Wednesday, February 15, 2012

Jamaica 5--Home Again

I'm wearing a flannel shirt this morning and debating about pulling on a wool sweater besides, which is to say, we made it safely home last evening and we are not in Jamaica any more.

This is what I like about flying: the people you meet.

Going there, we went Portland-Seattle-Miami-Montego Bay. On the 6-hour haul from Seattle to Miami I sat by a young woman who clutched two ancient and ravaged stuffed animals. Jenny (of course) asked her about them. She'd had them since she was two, she said, and their names are Dog-dog and Piglet.

She still needs them when she's feeling anxious, and she was feeling anxious because she was spending the next semester in Cuba.

Her family is from Seattle, but she's a Princeton student, majoring in public policy. Hence the trip to Cuba, where I hope she gets a clear picture of which public policies work, and which don't.

My seatmate from Miami to Montego Bay was a young woman with a lovely accent. Jenny said, "Are you British?" and she said, "No, I'm from South Africa." She worked on cruise ships, and was off to join her ship in Montego Bay. She loves her work, as she can go all over the world on cruise ships and get paid for it.

Coming home, Miami to Los Angeles had me beside an Australian girl who was just finishing up her holiday travels, as the equivalent of our summer off school, in Australia, is December to February. Then she goes back to college in Perth, where her family is.

And from LA to Portland it was a businessman from China who deals in auto parts and was pale and talkative and had halitosis, which I probably did too, by that point, so never mind. He said lots of Americans and other westerners are moving to China as it gets more open because you can live well for a lot less money than here. We should move there, he said. Get good job, good salary, good standard of living. Yes, make a lot of money.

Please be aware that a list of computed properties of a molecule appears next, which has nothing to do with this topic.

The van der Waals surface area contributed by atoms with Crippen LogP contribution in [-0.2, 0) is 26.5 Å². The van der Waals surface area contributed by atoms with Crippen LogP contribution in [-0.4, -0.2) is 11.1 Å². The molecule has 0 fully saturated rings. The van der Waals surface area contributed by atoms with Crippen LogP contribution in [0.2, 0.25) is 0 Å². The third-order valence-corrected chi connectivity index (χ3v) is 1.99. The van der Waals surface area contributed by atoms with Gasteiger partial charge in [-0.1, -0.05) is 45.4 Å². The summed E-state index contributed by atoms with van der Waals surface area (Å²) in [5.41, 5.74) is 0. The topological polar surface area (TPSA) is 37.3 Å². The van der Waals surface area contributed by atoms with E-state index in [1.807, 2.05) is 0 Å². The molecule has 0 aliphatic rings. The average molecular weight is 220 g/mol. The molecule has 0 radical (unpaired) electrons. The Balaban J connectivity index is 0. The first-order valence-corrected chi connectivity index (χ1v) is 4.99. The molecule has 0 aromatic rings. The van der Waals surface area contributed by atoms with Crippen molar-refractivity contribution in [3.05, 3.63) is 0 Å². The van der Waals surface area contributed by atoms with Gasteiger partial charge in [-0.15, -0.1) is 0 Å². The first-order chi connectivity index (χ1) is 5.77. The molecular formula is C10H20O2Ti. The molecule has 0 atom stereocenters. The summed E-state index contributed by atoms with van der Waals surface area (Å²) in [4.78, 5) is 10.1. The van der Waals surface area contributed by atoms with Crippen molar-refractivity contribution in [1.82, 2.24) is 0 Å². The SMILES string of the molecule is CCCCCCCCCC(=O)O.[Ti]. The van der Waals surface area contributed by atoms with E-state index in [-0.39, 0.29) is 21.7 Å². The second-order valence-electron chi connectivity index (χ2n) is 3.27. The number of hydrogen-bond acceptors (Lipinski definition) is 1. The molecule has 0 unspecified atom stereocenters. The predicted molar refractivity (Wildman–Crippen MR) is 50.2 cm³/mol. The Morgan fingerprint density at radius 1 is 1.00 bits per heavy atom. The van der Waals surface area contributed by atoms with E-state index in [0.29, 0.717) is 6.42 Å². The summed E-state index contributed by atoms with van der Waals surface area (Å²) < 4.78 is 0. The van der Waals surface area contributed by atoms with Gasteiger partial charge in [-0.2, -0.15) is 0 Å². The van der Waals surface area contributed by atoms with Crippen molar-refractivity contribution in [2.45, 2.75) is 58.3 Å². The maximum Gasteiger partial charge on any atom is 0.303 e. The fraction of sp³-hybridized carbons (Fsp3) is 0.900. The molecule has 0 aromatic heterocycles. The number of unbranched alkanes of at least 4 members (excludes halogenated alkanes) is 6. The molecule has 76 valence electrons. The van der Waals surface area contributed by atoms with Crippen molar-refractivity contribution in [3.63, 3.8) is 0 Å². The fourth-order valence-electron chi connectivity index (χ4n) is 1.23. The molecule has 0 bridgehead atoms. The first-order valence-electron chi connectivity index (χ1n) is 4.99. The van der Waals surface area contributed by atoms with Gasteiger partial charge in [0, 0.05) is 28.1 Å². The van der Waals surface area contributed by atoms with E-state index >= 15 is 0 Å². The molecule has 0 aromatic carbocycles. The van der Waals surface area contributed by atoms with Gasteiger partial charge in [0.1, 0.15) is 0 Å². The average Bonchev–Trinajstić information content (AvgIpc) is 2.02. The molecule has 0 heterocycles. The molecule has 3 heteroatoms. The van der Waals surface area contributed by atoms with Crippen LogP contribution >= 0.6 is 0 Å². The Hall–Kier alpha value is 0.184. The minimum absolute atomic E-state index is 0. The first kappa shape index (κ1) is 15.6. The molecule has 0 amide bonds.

He really pushed that point, so I told him we've talked about going to China, but we are Christians and so like to go where we can serve Jesus and others, rather than make money. He thought that was funny.

He also showed me a picture of his wife and daughter. He thinks it's sad that with China's one-child policy, so many children, like his daughter, have no brothers and sisters to play with.

He was amazed that I have six children and said several times, "Six children! You are so fortunate. You must be so happy together!"

Well, yes, most of the time.

Paul got stuck in traffic coming to pick us up, so Jenny and I got our luggage and went up to the main level and Jenny got a Frosty at Wendy's. And we discovered something useful. You know how packed the pick-up area gets at PDX late at night? Well, if you go upstairs to Departures, you can go out to the curb and pretty much have the place to yourself.

What I don't like about flying: the food situation. Really, now. Five and a half hours from Miami to LAX and the only food choices are $10 sandwiches, $3.29 cookies, or the old peanuts at the bottom of your backpack? And in every airport except our own beloved PDX, all the food is priced double or triple the street price.

Paul met me with pink roses for Valentines Day.

It's good to be home.

I'll do more reminiscing in the coming days of course, between unpacking and catching up.

Thanks for all the prayers and good wishes.

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